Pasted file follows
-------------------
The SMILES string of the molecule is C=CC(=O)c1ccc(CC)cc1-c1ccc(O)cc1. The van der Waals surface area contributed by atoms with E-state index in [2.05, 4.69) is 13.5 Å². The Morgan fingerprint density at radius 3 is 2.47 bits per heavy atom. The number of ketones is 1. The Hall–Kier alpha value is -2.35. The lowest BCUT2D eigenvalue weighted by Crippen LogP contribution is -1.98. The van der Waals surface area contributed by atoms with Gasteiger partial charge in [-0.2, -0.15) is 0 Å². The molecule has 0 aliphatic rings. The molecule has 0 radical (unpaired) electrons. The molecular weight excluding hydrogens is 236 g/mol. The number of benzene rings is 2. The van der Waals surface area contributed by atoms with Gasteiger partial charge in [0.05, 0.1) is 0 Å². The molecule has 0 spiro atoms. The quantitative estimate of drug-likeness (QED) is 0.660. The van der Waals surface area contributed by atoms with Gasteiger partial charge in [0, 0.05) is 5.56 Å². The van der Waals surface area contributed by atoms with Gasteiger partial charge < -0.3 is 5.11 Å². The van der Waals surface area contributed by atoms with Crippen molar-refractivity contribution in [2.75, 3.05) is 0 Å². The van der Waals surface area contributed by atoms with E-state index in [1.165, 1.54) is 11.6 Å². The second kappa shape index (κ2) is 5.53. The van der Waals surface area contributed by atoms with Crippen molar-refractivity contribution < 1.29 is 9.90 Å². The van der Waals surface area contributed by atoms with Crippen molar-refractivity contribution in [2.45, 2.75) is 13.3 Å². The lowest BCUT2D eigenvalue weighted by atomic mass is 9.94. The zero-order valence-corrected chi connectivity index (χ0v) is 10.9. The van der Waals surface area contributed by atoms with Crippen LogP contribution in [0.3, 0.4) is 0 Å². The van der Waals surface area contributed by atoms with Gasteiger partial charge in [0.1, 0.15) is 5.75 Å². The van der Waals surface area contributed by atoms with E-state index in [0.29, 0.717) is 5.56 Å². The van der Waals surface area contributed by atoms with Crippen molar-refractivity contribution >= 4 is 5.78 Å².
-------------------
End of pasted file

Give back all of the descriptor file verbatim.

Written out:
The SMILES string of the molecule is C=CC(=O)c1ccc(CC)cc1-c1ccc(O)cc1. The van der Waals surface area contributed by atoms with E-state index in [2.05, 4.69) is 13.5 Å². The Morgan fingerprint density at radius 3 is 2.47 bits per heavy atom. The number of ketones is 1. The Hall–Kier alpha value is -2.35. The lowest BCUT2D eigenvalue weighted by Crippen LogP contribution is -1.98. The van der Waals surface area contributed by atoms with Gasteiger partial charge in [-0.2, -0.15) is 0 Å². The molecule has 0 aliphatic rings. The molecule has 0 radical (unpaired) electrons. The molecular weight excluding hydrogens is 236 g/mol. The number of benzene rings is 2. The van der Waals surface area contributed by atoms with Gasteiger partial charge in [0.05, 0.1) is 0 Å². The molecule has 0 spiro atoms. The quantitative estimate of drug-likeness (QED) is 0.660. The van der Waals surface area contributed by atoms with Gasteiger partial charge in [0, 0.05) is 5.56 Å². The van der Waals surface area contributed by atoms with Gasteiger partial charge < -0.3 is 5.11 Å². The van der Waals surface area contributed by atoms with Crippen molar-refractivity contribution in [2.75, 3.05) is 0 Å². The van der Waals surface area contributed by atoms with E-state index in [1.165, 1.54) is 11.6 Å². The second kappa shape index (κ2) is 5.53. The van der Waals surface area contributed by atoms with Crippen molar-refractivity contribution < 1.29 is 9.90 Å². The van der Waals surface area contributed by atoms with Crippen molar-refractivity contribution in [2.45, 2.75) is 13.3 Å². The lowest BCUT2D eigenvalue weighted by atomic mass is 9.94. The zero-order valence-corrected chi connectivity index (χ0v) is 10.9. The van der Waals surface area contributed by atoms with Crippen LogP contribution in [0.3, 0.4) is 0 Å². The van der Waals surface area contributed by atoms with Gasteiger partial charge in [0.1, 0.15) is 5.75 Å². The van der Waals surface area contributed by atoms with E-state index in [0.29, 0.717) is 5.56 Å². The van der Waals surface area contributed by atoms with Crippen molar-refractivity contribution >= 4 is 5.78 Å².